University of Exeter Handbook (Physics) Questions/Comments Department (Physics)

Assessment of Physics Project Work and Notebooks

BSc Procedures

On the occasions specified in the module descriptor, each student will have their notebook(s) read by an assessor and will then discuss their project in a short interview, normally lasting 10 minutes. Assessors will be rotated from one assessment to the next.

MPhys Procedures

Each student will have their notebook(s) evaluated by two assessors and answer questions in a viva voce examination normally lasting 20 minutes.

Common Procedures

In accordance with the published Marking Strategy, each assessor should complete an individual pro-forma, on which comments are to be made and marks recorded. These, along with a further pro-forma of 'agreed marks' are to be returned to the Module Lead. All marks are subject to consistency checks and, if necessary moderation. The marks for this assessment contribute to the overall module mark in proportion to the weighting indicated in the module descriptor.

Marks (maximum total 100) are allocated under four categories:

  1. NOTEBOOK (25 marks max)
  2. PROJECT WORK (30 marks max)
  3. EXCEPTIONAL PERFORMANCE(20 marks max)
  4. ORAL DEFENCE (25 marks max)

judged according to the criteria below. The categories (b) 'PROJECT WORK' and (c) 'EXCEPTIONAL PERFORMANCE' are intended to be progressive, i.e. a student who does not achieve a very good score for (b) is unlikely to gain more than a few marks for (c); it is also possible for a student to get a very high mark for (b) but to get a very low mark for (c). The mark under heading (d) relates directly to performance in the viva, and marks under the other headings may be influenced by performance in the viva.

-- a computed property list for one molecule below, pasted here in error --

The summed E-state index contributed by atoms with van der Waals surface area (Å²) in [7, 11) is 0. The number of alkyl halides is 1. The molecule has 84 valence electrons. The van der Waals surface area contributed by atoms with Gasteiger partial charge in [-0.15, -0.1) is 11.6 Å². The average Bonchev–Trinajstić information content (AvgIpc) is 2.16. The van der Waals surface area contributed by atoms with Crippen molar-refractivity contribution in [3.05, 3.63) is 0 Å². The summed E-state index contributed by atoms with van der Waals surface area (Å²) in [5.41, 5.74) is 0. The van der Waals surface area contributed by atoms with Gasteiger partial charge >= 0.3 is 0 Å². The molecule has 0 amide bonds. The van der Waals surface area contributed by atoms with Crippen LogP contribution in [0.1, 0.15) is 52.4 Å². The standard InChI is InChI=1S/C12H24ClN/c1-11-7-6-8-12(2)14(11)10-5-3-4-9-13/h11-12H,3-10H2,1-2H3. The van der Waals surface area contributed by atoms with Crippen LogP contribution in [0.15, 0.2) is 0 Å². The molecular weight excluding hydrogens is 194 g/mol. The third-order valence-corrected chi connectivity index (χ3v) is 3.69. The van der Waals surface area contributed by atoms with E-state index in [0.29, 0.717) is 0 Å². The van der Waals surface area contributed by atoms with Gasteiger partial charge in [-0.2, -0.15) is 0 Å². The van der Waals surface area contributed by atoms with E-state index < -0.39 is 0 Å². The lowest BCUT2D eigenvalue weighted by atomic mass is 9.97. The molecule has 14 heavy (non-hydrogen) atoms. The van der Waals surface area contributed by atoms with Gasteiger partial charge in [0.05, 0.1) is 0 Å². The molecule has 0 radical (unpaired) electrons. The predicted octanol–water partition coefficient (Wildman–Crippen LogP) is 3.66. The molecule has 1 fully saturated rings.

N.B. The marks in each category, including (b) and (c), must not be based on the supervisor's sole evaluation. There needs to be evidence in the notebook to justify them. The evidence supporting unusually high marks needs to be made explicit on the marksheet/feedback form.

(a) NOTEBOOK (Max 25)
Mark RangeAssessors look for: high-quality contemporaneous record-keeping; results of investigations and their analysis recorded in appropriate detail; records that could form the basis of a professional publication and/or be used by a third party to verify or reproduce the work.
21–25A professional standard of record keeping has been achieved, with only one or two minor inconsistencies or omissions.
18–20The notebook has been kept in a systematic way and represents a true and useful record of the work carried out. No significant inconsistencies or omissions but a number of minor deficiencies.
15–17The notebook has been kept in a systematic way and represents a true and useful record of the work carried out. Only one or two significant deficiencies.
12–14The student is developing a professional approach to keeping a notebook. No major inconsistencies or omissions, but a number of significant deficiencies.
10–11A notebook has been kept, but there are one or two major inconsistencies or omissions.
5–9A notebook has been presented but has not been properly used. A number of major inconsistencies and omissions.
0–4No evidence that a notebook has been kept.

 

(b) PROJECT WORK (Max 30)
Mark RangeAssessors look for: an appropriate volume of work and progress made (relative to the credit weighting of assessment); practical/technical competence; production of reliable results; correct interpretation results; quantitative grasp of uncertainties / approximations; attention to detail.
28–30 A command of all relevant aspects which is difficult to fault. The student has been self-motivated and self managing. Little guidance has been necessary from the supervisor. Work at the rate expected from an able postgraduate student.